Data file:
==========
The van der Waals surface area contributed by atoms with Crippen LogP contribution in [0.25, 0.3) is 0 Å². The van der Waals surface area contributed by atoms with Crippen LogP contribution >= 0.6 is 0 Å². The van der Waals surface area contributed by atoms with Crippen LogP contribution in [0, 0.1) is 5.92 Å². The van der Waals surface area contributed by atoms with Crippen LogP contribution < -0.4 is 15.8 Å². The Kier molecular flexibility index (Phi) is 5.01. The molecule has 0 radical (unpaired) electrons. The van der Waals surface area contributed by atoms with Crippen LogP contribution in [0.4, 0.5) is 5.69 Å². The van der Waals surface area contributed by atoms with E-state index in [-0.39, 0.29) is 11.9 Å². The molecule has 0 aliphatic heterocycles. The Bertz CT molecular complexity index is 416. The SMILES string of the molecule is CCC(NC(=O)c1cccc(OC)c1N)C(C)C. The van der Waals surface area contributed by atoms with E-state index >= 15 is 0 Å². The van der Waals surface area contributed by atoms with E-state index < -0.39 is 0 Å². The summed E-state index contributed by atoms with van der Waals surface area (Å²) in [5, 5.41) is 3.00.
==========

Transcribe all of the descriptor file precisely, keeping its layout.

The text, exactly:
The van der Waals surface area contributed by atoms with Crippen LogP contribution in [0.25, 0.3) is 0 Å². The van der Waals surface area contributed by atoms with Crippen LogP contribution >= 0.6 is 0 Å². The van der Waals surface area contributed by atoms with Crippen LogP contribution in [0, 0.1) is 5.92 Å². The van der Waals surface area contributed by atoms with Crippen LogP contribution < -0.4 is 15.8 Å². The Kier molecular flexibility index (Phi) is 5.01. The molecule has 0 radical (unpaired) electrons. The van der Waals surface area contributed by atoms with Crippen LogP contribution in [0.4, 0.5) is 5.69 Å². The van der Waals surface area contributed by atoms with E-state index in [-0.39, 0.29) is 11.9 Å². The molecule has 0 aliphatic heterocycles. The Bertz CT molecular complexity index is 416. The SMILES string of the molecule is CCC(NC(=O)c1cccc(OC)c1N)C(C)C. The van der Waals surface area contributed by atoms with E-state index >= 15 is 0 Å². The van der Waals surface area contributed by atoms with E-state index < -0.39 is 0 Å². The summed E-state index contributed by atoms with van der Waals surface area (Å²) in [5, 5.41) is 3.00.